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BCHS, RHHS hold future educator signing days
BCHS future educators
Bryan County High School principal Mary Beth Blankenship, above, talks to Faith Bautista, Logan Brazell and Krista DuBose about their decision to become teachers on Tuesday at the school. Photo provided.

Editor's note: We have combined our coverage of both the Bryan County High and Richmond Hill High School events into this one story..

BRYAN COUNTY HIGH SCHOOL:

By Jeff Whitten, Editor.

Faith Bautista plans to teach early childhood education. Logan Brazell aims on becoming a high school history teacher and baseball coach. Krista DuBose wants to each deaf children.

Tuesday, the three Bryan County High School seniors participated in Georgia Future Educators Signing Day, a statewide effort sponsored by the Georgia Department of Education to celebrate seniors who plan on pursuing education careers.

Bautista, the daughter of Ernesto and Aimee Bautista, will attend Brewton Parker College in Mount Vernon. Brazell, the son of Jay and Stephanie Brazell, is headed to East Georgia State College, where he’ll also play baseball on scholarship. DuBose, daughter of Tonya and David DuBose, will attend Valdosta State University.

Their decision to get into education is important, the students were told – starting with video congratulations from State School Superintendent Richard Woods, a former teacher, who called their decision something capable of impacting the entire state.

That was followed by welcome letters from the respective schools read by Dr. Jana Sheilds, the school’s CTAE Family and Consumer Science teacher, and a welcome from Jesse Taylor, admissions director from Valdosta State University.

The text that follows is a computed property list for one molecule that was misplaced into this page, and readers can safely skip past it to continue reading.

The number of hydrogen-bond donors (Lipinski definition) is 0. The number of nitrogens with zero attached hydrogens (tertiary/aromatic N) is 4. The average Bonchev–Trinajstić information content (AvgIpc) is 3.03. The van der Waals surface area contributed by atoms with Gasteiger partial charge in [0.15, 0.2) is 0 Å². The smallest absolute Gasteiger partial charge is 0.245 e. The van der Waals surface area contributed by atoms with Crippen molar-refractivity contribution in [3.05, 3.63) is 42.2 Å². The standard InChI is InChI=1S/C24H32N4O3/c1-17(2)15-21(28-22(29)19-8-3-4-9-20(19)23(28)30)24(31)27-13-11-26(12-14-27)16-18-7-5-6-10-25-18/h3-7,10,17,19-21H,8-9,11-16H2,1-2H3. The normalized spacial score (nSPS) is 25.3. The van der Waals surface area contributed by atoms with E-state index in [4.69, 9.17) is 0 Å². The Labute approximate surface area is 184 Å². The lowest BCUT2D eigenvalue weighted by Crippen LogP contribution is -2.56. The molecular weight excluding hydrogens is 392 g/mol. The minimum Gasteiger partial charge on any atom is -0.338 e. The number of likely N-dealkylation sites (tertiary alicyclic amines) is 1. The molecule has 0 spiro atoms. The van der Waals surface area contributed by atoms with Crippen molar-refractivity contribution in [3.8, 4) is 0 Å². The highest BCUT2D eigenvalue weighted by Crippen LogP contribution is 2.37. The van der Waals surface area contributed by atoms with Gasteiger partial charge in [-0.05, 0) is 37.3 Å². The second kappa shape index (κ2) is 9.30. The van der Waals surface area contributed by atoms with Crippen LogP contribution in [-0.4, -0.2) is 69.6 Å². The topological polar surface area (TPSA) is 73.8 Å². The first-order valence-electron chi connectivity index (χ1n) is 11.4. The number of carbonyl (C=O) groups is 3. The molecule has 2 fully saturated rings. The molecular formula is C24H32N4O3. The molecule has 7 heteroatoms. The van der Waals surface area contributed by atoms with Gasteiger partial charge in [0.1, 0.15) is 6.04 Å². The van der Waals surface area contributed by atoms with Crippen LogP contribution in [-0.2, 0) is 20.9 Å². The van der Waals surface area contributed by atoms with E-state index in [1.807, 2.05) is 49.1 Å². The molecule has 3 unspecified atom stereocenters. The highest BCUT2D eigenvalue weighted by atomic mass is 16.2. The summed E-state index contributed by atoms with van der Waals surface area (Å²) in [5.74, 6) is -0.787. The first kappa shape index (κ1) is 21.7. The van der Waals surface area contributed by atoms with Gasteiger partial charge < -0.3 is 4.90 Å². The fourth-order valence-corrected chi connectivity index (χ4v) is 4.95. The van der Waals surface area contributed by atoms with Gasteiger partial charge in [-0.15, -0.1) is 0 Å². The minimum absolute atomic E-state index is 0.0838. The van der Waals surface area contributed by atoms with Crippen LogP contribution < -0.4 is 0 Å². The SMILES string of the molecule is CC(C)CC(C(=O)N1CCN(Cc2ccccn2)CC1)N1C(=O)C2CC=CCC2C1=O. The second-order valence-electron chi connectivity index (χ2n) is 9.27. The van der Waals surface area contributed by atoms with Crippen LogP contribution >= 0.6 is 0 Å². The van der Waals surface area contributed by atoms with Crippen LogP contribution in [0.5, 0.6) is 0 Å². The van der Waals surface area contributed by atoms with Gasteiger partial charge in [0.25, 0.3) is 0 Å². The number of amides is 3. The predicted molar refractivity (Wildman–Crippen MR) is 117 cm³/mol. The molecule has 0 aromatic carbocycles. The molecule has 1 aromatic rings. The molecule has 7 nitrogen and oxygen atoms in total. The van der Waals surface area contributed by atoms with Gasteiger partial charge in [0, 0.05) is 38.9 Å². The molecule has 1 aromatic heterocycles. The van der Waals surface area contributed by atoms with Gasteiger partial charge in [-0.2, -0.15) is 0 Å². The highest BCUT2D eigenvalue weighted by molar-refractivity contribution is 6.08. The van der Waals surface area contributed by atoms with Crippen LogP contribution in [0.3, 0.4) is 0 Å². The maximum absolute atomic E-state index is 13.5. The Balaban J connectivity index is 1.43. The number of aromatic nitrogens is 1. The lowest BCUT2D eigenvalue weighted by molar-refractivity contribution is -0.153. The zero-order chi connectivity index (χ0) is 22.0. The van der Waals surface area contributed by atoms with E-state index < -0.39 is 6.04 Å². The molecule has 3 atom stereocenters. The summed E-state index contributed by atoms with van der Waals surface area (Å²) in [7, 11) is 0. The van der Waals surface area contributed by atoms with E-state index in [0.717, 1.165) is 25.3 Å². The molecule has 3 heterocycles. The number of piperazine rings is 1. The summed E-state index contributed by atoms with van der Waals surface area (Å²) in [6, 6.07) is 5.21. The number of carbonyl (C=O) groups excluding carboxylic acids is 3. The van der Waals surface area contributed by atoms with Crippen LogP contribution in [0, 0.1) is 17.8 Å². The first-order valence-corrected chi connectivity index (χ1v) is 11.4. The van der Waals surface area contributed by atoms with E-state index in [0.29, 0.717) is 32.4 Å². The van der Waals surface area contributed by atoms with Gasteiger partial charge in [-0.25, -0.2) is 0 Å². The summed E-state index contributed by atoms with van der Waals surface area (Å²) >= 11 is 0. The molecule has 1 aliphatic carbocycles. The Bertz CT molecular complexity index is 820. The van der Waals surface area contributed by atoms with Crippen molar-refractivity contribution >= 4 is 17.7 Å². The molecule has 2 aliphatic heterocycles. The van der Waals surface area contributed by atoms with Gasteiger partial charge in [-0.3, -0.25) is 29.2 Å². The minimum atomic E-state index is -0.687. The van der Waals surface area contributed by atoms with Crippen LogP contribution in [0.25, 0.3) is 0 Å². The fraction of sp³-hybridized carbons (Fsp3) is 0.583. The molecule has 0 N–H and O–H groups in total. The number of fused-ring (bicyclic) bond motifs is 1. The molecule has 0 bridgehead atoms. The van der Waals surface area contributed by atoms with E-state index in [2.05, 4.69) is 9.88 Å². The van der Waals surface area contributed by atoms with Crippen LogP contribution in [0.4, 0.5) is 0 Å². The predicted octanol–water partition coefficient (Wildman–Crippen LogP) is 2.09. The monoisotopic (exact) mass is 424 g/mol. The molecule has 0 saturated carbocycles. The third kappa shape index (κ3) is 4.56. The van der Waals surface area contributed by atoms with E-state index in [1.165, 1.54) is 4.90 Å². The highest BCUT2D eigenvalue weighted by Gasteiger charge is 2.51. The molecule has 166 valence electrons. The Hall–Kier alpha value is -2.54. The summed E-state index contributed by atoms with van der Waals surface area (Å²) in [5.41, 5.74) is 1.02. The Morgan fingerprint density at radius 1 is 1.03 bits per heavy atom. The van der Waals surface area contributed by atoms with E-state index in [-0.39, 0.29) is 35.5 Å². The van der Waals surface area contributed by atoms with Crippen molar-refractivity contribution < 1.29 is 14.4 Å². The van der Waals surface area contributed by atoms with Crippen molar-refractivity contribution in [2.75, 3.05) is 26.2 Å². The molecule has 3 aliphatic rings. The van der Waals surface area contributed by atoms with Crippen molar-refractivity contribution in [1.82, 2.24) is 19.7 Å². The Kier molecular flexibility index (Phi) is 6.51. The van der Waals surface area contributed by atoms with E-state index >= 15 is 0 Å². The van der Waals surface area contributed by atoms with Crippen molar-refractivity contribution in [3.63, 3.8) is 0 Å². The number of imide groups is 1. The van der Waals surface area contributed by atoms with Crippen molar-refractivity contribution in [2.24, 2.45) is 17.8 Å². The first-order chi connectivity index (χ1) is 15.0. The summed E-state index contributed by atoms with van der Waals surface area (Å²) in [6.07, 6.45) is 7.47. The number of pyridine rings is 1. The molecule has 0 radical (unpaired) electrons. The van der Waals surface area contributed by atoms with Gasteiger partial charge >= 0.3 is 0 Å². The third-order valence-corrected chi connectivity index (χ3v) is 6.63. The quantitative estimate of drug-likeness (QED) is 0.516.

DuBose chose to study deaf education “because there are not a lot of people that go into the field,” according to brief biographies provided during the ceremony. “She wants to be able to give deaf students the same opportunities that everyone else has.”

Brazell will seek a degree in secondary education and wants to coach “because he can see himself making a difference,” his bio said, noting he sees a need for teachers and role models and “he wants to become that role model and be able to change a kid’s life.”

Bautista chose early childhood education because “she has always loved working with children through church, camps,” and student teaching opportunities in Bryan County Schools. “She couldn’t see herself becoming anything else.”

The students heard from a number of speakers during the ceremony, including Professional Association of Georgia Educators representative Mary Ruth Ray, a longtime educator and school board member from Tattnall County; Mikia Frazier, a second year teacher at Joseph Martin Elementary in Hinesville; Kim Culverhouse, BCHS’ 2019 Teacher of the Year; Counselor Kirstie Mosier; and Principal Mary Beth Blankenship.

They took turns reminded the three aspiring teachers they are embarking on careers that will impact lives in ways they can’t imagine and might never know. “It’s not a job, it’s not work, it’s a calling,” Blankenship said, adding, “Don’t ever take your calling lightly. You could be teaching a future president, a future governor. Remember, it’s a calling, it’s important. The world needs great teachers. Don’t ever forget that what you do is special, and nobody can take your place if you’re not there.”